What to do in the garden in January


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January is often the coldest month of the year and it’s important to carry on protecting your garden from frosts, winds, heavy rain and possible snow.

Give nature a helping hand

Although there doesn’t seem to be much happening in the garden at this time of year, the need for food will often drive birds and other wildlife into the garden. Birds will really appreciate any food and water that you put out for them. Fat balls are particularly good energy providers for them during the winter months. It’s also important to make sure that bird baths are kept clean and that the water isn’t frozen over.

Give potatoes a grow

January is a great time to start growing potatoes in pots. Growing veg in pots and planters is a perfect solution for small gardens or balconies. Charlottes in particular are well suited to pots but give other varieties a go too.

Become a water gatherer

Consider buying and installing a water butt ready for summer. Using rainwater on your garden is a great eco-friendly option, plus plants often prefer it!

Planning ahead

They say that gardeners are true optimists because they’re always planning ahead and this is especially true at this time of year. From the comfort and warmth of your armchair, January is the perfect time to start planning by ordering seeds and bulbs in preparation for the coming year’s vegetable plot. Perennials such as asparagus and artichokes can be welcome additions to existing plots. Other vegetables suitable to grow in January include: parsnips, swede, sprouting broccoli, sprouts and celeriac. If puddings are your thing, give gooseberries, blackcurrants and redcurrants a try.


The winter can be a stressful time for houseplants, so give them the care they need for best results. Check them regularly to see if they need watering and for any pest problems. Make sure you don’t over-water plants – this is the commonest reason for them dying. Only feed houseplants that are in flower, using a high potash liquid feed. Miracle-Gro Pour & Feed is the easy way to feed houseplants.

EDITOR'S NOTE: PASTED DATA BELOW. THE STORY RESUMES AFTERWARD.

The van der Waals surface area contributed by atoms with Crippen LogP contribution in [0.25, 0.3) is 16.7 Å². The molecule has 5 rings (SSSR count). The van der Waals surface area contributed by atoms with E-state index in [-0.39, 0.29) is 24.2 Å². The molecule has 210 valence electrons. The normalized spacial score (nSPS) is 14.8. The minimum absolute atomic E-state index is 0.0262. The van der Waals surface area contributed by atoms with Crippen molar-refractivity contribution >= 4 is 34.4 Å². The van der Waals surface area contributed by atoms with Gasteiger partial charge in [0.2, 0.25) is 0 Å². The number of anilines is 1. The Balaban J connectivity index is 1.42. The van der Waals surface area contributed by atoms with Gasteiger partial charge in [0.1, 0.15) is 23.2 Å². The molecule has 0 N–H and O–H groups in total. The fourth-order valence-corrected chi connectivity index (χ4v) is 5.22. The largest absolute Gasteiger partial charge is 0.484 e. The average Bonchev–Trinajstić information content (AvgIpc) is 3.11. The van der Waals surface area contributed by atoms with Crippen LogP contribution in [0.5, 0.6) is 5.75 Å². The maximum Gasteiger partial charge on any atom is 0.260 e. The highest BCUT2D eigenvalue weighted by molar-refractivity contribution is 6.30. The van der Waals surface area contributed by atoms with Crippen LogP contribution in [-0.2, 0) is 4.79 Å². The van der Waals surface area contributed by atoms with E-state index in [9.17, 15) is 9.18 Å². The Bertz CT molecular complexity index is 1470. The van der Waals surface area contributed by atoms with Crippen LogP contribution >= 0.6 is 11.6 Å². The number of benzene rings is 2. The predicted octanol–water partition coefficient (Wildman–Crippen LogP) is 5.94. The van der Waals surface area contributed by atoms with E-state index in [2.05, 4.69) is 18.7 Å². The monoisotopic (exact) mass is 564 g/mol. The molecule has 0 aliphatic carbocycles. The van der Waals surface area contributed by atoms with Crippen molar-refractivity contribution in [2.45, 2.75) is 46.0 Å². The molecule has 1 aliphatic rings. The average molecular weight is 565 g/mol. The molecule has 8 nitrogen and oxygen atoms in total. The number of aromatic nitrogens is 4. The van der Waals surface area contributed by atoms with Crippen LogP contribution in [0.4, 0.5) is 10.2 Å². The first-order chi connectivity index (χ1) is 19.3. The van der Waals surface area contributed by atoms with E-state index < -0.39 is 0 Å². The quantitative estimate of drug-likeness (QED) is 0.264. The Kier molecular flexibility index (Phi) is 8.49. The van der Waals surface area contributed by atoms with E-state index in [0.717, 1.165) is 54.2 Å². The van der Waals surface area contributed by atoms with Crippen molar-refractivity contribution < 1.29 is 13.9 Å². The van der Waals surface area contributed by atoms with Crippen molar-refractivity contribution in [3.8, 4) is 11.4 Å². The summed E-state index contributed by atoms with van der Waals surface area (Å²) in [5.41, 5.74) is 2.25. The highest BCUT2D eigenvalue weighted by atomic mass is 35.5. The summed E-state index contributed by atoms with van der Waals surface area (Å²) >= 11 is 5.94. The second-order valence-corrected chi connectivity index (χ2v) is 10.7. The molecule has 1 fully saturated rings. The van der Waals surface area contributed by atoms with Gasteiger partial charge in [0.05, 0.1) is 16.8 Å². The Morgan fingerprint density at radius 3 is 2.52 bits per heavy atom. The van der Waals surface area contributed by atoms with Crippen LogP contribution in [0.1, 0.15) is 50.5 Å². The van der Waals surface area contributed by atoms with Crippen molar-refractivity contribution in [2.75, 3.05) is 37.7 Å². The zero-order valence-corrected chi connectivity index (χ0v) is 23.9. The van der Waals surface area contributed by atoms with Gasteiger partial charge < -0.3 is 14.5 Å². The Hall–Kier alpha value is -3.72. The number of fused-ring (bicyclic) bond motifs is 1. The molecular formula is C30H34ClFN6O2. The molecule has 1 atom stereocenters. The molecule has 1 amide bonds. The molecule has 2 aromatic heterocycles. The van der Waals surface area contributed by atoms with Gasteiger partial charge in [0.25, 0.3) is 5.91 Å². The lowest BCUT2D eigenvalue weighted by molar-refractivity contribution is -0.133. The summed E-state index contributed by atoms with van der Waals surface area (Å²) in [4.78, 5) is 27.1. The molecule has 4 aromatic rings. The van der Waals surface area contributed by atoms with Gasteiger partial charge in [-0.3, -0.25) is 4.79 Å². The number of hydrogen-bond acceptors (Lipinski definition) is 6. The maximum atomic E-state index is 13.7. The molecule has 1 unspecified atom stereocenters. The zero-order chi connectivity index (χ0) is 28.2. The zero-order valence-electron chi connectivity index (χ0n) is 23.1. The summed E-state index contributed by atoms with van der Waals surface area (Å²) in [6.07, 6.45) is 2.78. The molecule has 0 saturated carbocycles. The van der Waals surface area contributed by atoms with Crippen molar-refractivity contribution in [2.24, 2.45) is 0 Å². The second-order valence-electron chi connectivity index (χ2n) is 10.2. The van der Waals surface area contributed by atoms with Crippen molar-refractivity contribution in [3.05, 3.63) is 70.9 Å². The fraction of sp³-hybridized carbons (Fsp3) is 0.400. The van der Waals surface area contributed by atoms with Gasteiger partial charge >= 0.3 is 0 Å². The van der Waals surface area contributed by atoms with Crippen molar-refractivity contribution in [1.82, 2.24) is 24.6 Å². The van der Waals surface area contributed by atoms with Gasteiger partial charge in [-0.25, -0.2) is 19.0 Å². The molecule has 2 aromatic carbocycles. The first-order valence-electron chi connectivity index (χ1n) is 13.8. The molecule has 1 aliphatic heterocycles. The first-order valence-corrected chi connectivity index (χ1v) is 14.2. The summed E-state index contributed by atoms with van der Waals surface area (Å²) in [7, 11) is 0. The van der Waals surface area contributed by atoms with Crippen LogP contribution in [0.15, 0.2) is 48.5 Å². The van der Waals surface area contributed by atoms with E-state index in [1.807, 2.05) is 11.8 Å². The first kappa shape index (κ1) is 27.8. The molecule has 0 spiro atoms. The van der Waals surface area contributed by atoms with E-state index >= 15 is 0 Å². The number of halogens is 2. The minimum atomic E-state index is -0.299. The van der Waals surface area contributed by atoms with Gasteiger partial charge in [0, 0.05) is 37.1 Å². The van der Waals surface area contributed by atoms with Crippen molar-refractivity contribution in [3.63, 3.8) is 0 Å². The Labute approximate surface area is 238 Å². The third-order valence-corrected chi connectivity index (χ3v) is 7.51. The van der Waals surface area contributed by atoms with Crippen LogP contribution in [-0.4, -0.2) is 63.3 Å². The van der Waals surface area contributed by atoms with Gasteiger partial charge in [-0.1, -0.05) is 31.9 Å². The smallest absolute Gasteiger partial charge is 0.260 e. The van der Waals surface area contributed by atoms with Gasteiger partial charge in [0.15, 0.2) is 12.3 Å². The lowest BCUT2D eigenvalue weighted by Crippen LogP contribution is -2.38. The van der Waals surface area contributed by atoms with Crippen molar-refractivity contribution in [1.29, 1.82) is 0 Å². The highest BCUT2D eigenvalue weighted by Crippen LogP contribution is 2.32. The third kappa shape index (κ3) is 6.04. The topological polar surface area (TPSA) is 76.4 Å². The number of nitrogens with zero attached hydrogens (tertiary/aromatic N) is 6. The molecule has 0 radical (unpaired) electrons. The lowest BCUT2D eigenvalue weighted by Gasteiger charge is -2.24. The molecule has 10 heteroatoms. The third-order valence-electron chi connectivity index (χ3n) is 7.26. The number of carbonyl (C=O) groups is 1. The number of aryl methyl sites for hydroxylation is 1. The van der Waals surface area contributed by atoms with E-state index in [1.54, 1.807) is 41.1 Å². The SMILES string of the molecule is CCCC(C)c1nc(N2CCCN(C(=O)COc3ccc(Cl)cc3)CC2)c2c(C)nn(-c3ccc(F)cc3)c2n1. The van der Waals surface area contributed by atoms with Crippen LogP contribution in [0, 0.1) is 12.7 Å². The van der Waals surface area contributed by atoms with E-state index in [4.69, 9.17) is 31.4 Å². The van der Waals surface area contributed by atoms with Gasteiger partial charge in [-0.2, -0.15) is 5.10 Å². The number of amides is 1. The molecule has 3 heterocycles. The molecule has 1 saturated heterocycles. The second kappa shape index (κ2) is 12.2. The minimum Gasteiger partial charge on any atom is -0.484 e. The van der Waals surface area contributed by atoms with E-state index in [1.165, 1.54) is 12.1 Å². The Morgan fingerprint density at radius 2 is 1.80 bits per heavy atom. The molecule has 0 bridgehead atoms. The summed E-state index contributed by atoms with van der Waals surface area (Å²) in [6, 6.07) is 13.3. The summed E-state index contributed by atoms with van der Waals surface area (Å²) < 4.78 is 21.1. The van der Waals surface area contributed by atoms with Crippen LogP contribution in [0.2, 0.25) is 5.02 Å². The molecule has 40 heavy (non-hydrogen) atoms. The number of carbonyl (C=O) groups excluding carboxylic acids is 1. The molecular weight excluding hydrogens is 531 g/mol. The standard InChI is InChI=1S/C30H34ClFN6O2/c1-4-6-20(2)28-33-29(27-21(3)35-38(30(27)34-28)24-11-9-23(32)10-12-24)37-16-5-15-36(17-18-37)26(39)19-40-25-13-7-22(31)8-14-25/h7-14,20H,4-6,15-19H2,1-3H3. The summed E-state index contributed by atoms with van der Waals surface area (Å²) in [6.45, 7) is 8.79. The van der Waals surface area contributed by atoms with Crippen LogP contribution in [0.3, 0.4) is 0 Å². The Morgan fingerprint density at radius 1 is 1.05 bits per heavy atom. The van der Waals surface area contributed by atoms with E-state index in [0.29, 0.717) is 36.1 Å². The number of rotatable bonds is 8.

Trees, shrubs, roses & climbers

Continue to plant hardy trees, shrubs, climbers, roses and hedges on fine days, as long as the soil isn’t frozen solid or waterlogged. At this time of year you may be able to get your hands on bare-root plants. These are cheaper than containerised plants, so a better bet when you have a lot of planting to do – such as a new rose bed or hedge.

Quick tips for January

Fruit and Veg:

  • Prune fruit trees
  • Plan vegetable rotation
  • Plant fruit trees and bushes


  • Lawn:
  • Repair/shape lawn edges
  • Brush off worm casts
  • Rake up leaves


  • Central heating can often dry out house plants so give then a regular misting with water

Hard Gardening:

  • Recycle your Christmas tree
  • Feed the birds
  • Check plant supports
  • Service power tools
  • Wash out empty pots
  • Clear algae from paths

SOURCE: Wilko Life

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